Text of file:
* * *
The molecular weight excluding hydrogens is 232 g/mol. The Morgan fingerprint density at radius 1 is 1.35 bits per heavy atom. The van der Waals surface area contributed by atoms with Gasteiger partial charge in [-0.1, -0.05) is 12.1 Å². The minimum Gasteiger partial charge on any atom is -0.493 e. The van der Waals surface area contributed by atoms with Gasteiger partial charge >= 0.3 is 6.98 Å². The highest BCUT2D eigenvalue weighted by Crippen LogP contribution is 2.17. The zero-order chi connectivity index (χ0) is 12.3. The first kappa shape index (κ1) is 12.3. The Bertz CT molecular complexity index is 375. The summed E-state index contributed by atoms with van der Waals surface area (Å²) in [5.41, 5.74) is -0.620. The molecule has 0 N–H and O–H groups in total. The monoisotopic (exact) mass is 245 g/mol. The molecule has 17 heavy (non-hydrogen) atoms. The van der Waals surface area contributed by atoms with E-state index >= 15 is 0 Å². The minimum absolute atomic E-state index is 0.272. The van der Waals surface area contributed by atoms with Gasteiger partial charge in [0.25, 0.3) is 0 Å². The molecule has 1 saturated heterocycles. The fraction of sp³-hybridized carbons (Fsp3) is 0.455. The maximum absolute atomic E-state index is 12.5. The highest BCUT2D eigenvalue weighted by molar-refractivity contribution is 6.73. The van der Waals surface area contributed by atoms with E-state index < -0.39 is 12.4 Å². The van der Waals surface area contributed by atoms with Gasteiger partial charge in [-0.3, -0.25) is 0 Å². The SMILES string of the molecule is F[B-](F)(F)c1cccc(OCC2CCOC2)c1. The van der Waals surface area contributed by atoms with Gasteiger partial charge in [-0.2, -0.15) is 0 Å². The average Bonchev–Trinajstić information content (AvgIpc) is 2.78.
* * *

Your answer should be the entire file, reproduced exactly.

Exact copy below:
The molecular weight excluding hydrogens is 232 g/mol. The Morgan fingerprint density at radius 1 is 1.35 bits per heavy atom. The van der Waals surface area contributed by atoms with Gasteiger partial charge in [-0.1, -0.05) is 12.1 Å². The minimum Gasteiger partial charge on any atom is -0.493 e. The van der Waals surface area contributed by atoms with Gasteiger partial charge >= 0.3 is 6.98 Å². The highest BCUT2D eigenvalue weighted by Crippen LogP contribution is 2.17. The zero-order chi connectivity index (χ0) is 12.3. The first kappa shape index (κ1) is 12.3. The Bertz CT molecular complexity index is 375. The summed E-state index contributed by atoms with van der Waals surface area (Å²) in [5.41, 5.74) is -0.620. The molecule has 0 N–H and O–H groups in total. The monoisotopic (exact) mass is 245 g/mol. The molecule has 17 heavy (non-hydrogen) atoms. The van der Waals surface area contributed by atoms with E-state index >= 15 is 0 Å². The minimum absolute atomic E-state index is 0.272. The van der Waals surface area contributed by atoms with Gasteiger partial charge in [0.25, 0.3) is 0 Å². The molecule has 1 saturated heterocycles. The fraction of sp³-hybridized carbons (Fsp3) is 0.455. The maximum absolute atomic E-state index is 12.5. The highest BCUT2D eigenvalue weighted by molar-refractivity contribution is 6.73. The van der Waals surface area contributed by atoms with E-state index < -0.39 is 12.4 Å². The van der Waals surface area contributed by atoms with Gasteiger partial charge in [-0.3, -0.25) is 0 Å². The SMILES string of the molecule is F[B-](F)(F)c1cccc(OCC2CCOC2)c1. The van der Waals surface area contributed by atoms with Gasteiger partial charge in [-0.2, -0.15) is 0 Å². The average Bonchev–Trinajstić information content (AvgIpc) is 2.78.